So how does alcohol and party drug consumption and intoxication fit within this struggle between carnal pleasures and the grotesque body, and the public health view of a disciplined body? Clearly illicit drug use poses a threat to the public health image of the ordered body. Illicit drugs are "incompatible with rationality and discipline--contaminating, corrupting, seducing and destroying the will ... drugs lead away from valorized forms of disciplined pleasure to produce grotesque bodies" (Moore, 2008, pp. 356-357). Indeed, in the media, young drug users are often described as lacking discipline, morality and as presenting a danger to themselves (Moore, 2011). In the 1990s, newspapers in both Australia and the United Kingdom portrayed young ecstasy users as dangerous, chaotic, "mad," and "bad" and causing serious harm to themselves (Pennay, 2003). Rave and club cultures have been blamed for creating out of control, disordered, and dangerous young people who irresponsibly and selfishly seek pleasure and display a lack of respect and care of others (France, 2007). In the 2000s, media focus shifted somewhat from ecstasy to "binge drinking" cultures but the accompanying messages emphasized familiar themes--that young people are careless, irrational, nihilistic, pleasure-seeking, risk-taking, disordered, and dangerous (France, 2007; Lindsay, 2009).
There exists a significant literature that counters the view of young alcohol and party drug users as out-of-control, irrational, disordered, and dangerous (for example, see Keane, 2009; Lindsay, 2009, 2010; Measham, 2004a; Measham & Brain, 2005; Moore, 2011; Parker, Aldridge, & Measham, 1998; Szmigin et al., 2008). In particular, this research reports the tendency for young alcohol and party drug users to carefully "stage intoxication" (Lindsay, 2009), as they pursue a "calculated hedonism" (Featherstone, 1994; Szmigin, et al., 2008), which is the result of a rational cost/benefit analysis (Parker et al., 1998). The outcome is a "controlled loss of control," in which young people deliberately lose control but within their personally defined limits (Measham, 2004a). While this literature critiques the view that alcohol and party drug users are disordered and irrational, it has not explored the way that bodies are physically ordered and disciplined in different social contexts during phases of a "big night out" (Duff, 2005; Hobbs, Hadfield, Lister, & Winlow, 2003).
Previous research exploring the regulation of the body in "club cultures"
Several studies have explored the regulation and performance of the body during sessions of alcohol and party-drug use. In their ethnographic research among young psychostimulant users in Australia, Green and Moore (2009, p. 406) describe the way that some young party-drug users avoid using substances that result in "messiness" or getting "messed up" and instead choose drugs that enable them to "keep a lid on it." Messy drugs include ecstasy, which results in visible effects of intoxication such as contorted facial expressions, and alcohol, which results in decreased motor control and other undesirable behavior such as passing out or vomiting. Methamphetamine, on the other hand, is associated with controlled behavior, and thus is the drug of choice for Green and Moore's sample of party-drug users when they attend licensed venues and dance parties.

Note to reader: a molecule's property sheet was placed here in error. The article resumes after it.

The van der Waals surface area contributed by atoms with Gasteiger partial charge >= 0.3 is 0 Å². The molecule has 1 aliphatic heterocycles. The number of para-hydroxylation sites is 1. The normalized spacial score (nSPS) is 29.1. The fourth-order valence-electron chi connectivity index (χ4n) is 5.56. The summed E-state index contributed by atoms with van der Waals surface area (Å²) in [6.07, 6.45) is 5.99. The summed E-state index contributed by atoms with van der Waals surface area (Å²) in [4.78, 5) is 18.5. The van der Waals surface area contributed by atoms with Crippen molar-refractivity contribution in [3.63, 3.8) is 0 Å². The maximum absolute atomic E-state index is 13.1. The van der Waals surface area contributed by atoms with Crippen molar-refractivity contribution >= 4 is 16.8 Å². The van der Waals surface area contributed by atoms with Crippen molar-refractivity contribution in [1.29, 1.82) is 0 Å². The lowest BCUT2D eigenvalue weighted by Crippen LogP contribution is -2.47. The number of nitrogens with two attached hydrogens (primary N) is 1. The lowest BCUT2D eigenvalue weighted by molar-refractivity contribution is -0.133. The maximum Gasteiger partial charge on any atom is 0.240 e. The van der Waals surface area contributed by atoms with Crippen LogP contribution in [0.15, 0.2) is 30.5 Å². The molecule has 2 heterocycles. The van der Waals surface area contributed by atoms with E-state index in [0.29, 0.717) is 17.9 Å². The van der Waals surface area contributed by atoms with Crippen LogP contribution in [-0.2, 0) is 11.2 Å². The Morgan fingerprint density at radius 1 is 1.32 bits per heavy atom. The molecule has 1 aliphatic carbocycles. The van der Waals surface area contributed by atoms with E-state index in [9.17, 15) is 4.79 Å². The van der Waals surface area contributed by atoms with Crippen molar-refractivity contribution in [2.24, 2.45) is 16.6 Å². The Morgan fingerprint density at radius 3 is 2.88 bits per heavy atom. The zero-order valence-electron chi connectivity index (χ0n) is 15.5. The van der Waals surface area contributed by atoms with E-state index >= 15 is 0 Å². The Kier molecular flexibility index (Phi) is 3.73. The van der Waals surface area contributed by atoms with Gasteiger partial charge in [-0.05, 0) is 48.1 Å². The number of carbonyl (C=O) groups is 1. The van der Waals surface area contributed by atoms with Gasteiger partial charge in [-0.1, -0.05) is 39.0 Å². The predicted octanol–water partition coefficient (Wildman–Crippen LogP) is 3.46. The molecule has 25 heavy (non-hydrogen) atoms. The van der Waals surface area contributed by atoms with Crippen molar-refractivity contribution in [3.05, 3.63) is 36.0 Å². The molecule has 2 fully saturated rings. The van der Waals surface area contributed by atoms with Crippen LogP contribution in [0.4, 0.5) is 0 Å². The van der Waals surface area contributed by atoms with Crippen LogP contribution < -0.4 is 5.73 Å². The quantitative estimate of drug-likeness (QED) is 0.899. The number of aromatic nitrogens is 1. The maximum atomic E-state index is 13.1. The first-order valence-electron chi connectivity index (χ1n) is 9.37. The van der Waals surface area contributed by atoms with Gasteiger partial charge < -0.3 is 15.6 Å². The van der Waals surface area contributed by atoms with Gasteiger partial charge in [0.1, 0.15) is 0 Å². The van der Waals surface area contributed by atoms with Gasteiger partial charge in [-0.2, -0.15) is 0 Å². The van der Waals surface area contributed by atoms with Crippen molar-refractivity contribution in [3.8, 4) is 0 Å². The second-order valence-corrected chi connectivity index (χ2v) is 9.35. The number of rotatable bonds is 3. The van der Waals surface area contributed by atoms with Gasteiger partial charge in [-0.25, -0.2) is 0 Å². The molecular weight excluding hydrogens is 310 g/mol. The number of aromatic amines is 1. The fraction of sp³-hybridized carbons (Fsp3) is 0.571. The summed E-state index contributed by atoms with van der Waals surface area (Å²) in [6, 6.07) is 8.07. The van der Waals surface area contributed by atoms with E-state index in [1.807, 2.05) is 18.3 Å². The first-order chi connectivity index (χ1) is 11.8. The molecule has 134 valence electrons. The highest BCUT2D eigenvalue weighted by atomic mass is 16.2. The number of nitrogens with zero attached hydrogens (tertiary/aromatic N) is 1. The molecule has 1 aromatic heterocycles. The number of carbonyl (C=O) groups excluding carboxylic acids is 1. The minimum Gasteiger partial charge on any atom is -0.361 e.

In his analysis of the "art of being human" within clubbing spaces, Jackson (2004) describes the way that clubbing spaces are full of bodies exploring carnal and expressive forms of movement and interaction. He argues that while the body has become more controlled and regulated in the postmodern world, clubbing and drug use offers an opportunity to challenge these controls. Clubbing provides an opportunity to "occupy an uncivilized body for a night: to grin like a fool; to laugh too loud; to sweat it out on the dance floor; to flirt outrageously; talk well-meaning shite to strangers; feel sexual, carnal and exhilarated" (Jackson, 2004, p. 123). Upon exploration of a range of different venues, including hip-hop, trance, queer, and fetish clubs, Jackson suggests the extent and nature of carnal embodiment depends on the codes and social behavior that is generated by the particular scene.
As with Jackson, Rief (2009), who draws on 10 years of ethnographic data in clubs in London and Istanbul, suggests clubbing represents a space in which the structures of everyday life can be temporarily suspended, social identities can be experimented with, and people can enact transgressive and carnivalesque bodies. Similarly, in her examination of the way that modes of femininity are being lived and constituted in raves and clubs, Pini (2001) argues that club cultures are places where people can move beyond the boundaries, constraints and regulations associated with everyday life--from being an employee, a child, a mother, a woman and a rational subject. Pini argues that there are very few cultural spaces in which women can publically perform messiness and transgression, but that the club is one such space. Pini (2001, p. 1) uses a quotation from one of her participants to illustrate this point: "raving is about letting go of being conformist, and being professional and proper and together.... It's not necessarily the dark side of you. But it's the messy side of you."